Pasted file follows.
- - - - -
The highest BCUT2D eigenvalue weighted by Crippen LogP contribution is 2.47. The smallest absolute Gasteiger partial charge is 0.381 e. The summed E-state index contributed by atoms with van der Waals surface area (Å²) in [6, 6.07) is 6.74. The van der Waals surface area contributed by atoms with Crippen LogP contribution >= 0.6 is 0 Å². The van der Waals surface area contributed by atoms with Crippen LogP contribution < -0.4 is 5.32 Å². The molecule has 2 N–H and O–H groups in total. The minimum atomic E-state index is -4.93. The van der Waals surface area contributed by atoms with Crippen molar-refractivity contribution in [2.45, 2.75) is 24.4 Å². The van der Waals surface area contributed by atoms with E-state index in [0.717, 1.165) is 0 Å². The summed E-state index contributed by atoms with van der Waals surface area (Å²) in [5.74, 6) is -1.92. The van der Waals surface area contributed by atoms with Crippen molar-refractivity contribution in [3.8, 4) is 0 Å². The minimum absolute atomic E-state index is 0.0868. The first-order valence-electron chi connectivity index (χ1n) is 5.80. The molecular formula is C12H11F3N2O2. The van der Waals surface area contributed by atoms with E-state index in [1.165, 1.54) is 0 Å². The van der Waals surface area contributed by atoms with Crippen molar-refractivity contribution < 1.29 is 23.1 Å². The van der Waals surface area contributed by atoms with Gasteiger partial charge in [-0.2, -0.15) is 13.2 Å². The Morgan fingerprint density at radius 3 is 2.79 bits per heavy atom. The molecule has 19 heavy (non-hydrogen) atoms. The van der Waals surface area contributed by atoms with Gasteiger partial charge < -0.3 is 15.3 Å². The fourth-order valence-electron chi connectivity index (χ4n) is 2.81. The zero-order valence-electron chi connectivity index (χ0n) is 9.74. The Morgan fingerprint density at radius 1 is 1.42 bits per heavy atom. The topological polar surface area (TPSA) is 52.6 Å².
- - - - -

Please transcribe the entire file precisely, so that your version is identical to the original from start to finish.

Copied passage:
The highest BCUT2D eigenvalue weighted by Crippen LogP contribution is 2.47. The smallest absolute Gasteiger partial charge is 0.381 e. The summed E-state index contributed by atoms with van der Waals surface area (Å²) in [6, 6.07) is 6.74. The van der Waals surface area contributed by atoms with Crippen LogP contribution >= 0.6 is 0 Å². The van der Waals surface area contributed by atoms with Crippen LogP contribution < -0.4 is 5.32 Å². The molecule has 2 N–H and O–H groups in total. The minimum atomic E-state index is -4.93. The van der Waals surface area contributed by atoms with Crippen molar-refractivity contribution in [2.45, 2.75) is 24.4 Å². The van der Waals surface area contributed by atoms with E-state index in [0.717, 1.165) is 0 Å². The summed E-state index contributed by atoms with van der Waals surface area (Å²) in [5.74, 6) is -1.92. The van der Waals surface area contributed by atoms with Crippen molar-refractivity contribution in [3.8, 4) is 0 Å². The minimum absolute atomic E-state index is 0.0868. The first-order valence-electron chi connectivity index (χ1n) is 5.80. The molecular formula is C12H11F3N2O2. The van der Waals surface area contributed by atoms with E-state index in [1.165, 1.54) is 0 Å². The van der Waals surface area contributed by atoms with Crippen molar-refractivity contribution < 1.29 is 23.1 Å². The van der Waals surface area contributed by atoms with Gasteiger partial charge in [-0.2, -0.15) is 13.2 Å². The Morgan fingerprint density at radius 3 is 2.79 bits per heavy atom. The molecule has 19 heavy (non-hydrogen) atoms. The van der Waals surface area contributed by atoms with Gasteiger partial charge < -0.3 is 15.3 Å². The fourth-order valence-electron chi connectivity index (χ4n) is 2.81. The zero-order valence-electron chi connectivity index (χ0n) is 9.74. The Morgan fingerprint density at radius 1 is 1.42 bits per heavy atom. The topological polar surface area (TPSA) is 52.6 Å².